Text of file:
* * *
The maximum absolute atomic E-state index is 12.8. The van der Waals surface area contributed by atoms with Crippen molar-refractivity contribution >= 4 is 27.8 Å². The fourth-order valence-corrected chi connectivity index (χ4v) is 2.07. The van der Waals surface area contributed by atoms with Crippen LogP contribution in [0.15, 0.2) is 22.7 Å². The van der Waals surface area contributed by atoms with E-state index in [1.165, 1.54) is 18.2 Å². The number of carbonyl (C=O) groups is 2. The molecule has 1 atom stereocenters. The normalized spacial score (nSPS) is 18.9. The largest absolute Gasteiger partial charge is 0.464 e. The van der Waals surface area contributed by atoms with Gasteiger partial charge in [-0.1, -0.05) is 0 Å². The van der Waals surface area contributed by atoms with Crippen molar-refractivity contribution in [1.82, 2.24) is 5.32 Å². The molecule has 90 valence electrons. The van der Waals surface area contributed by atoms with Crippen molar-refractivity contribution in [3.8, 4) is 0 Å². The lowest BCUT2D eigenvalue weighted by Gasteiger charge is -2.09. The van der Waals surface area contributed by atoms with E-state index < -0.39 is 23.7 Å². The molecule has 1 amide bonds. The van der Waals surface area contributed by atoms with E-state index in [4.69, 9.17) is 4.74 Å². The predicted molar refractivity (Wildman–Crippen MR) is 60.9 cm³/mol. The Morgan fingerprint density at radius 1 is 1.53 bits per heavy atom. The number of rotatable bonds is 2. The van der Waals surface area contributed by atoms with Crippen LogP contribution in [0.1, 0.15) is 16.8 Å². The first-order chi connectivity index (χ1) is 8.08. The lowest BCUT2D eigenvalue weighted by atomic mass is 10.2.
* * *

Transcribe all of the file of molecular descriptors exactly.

The maximum absolute atomic E-state index is 12.8. The van der Waals surface area contributed by atoms with Crippen molar-refractivity contribution >= 4 is 27.8 Å². The fourth-order valence-corrected chi connectivity index (χ4v) is 2.07. The van der Waals surface area contributed by atoms with Crippen LogP contribution in [0.15, 0.2) is 22.7 Å². The van der Waals surface area contributed by atoms with E-state index in [1.165, 1.54) is 18.2 Å². The number of carbonyl (C=O) groups is 2. The molecule has 1 atom stereocenters. The normalized spacial score (nSPS) is 18.9. The largest absolute Gasteiger partial charge is 0.464 e. The van der Waals surface area contributed by atoms with Gasteiger partial charge in [-0.1, -0.05) is 0 Å². The van der Waals surface area contributed by atoms with Crippen molar-refractivity contribution in [1.82, 2.24) is 5.32 Å². The molecule has 90 valence electrons. The van der Waals surface area contributed by atoms with Crippen molar-refractivity contribution in [3.8, 4) is 0 Å². The lowest BCUT2D eigenvalue weighted by Gasteiger charge is -2.09. The van der Waals surface area contributed by atoms with E-state index < -0.39 is 23.7 Å². The molecule has 1 amide bonds. The van der Waals surface area contributed by atoms with E-state index in [4.69, 9.17) is 4.74 Å². The predicted molar refractivity (Wildman–Crippen MR) is 60.9 cm³/mol. The Morgan fingerprint density at radius 1 is 1.53 bits per heavy atom. The number of rotatable bonds is 2. The van der Waals surface area contributed by atoms with Crippen LogP contribution in [0.1, 0.15) is 16.8 Å². The first-order chi connectivity index (χ1) is 8.08. The lowest BCUT2D eigenvalue weighted by atomic mass is 10.2.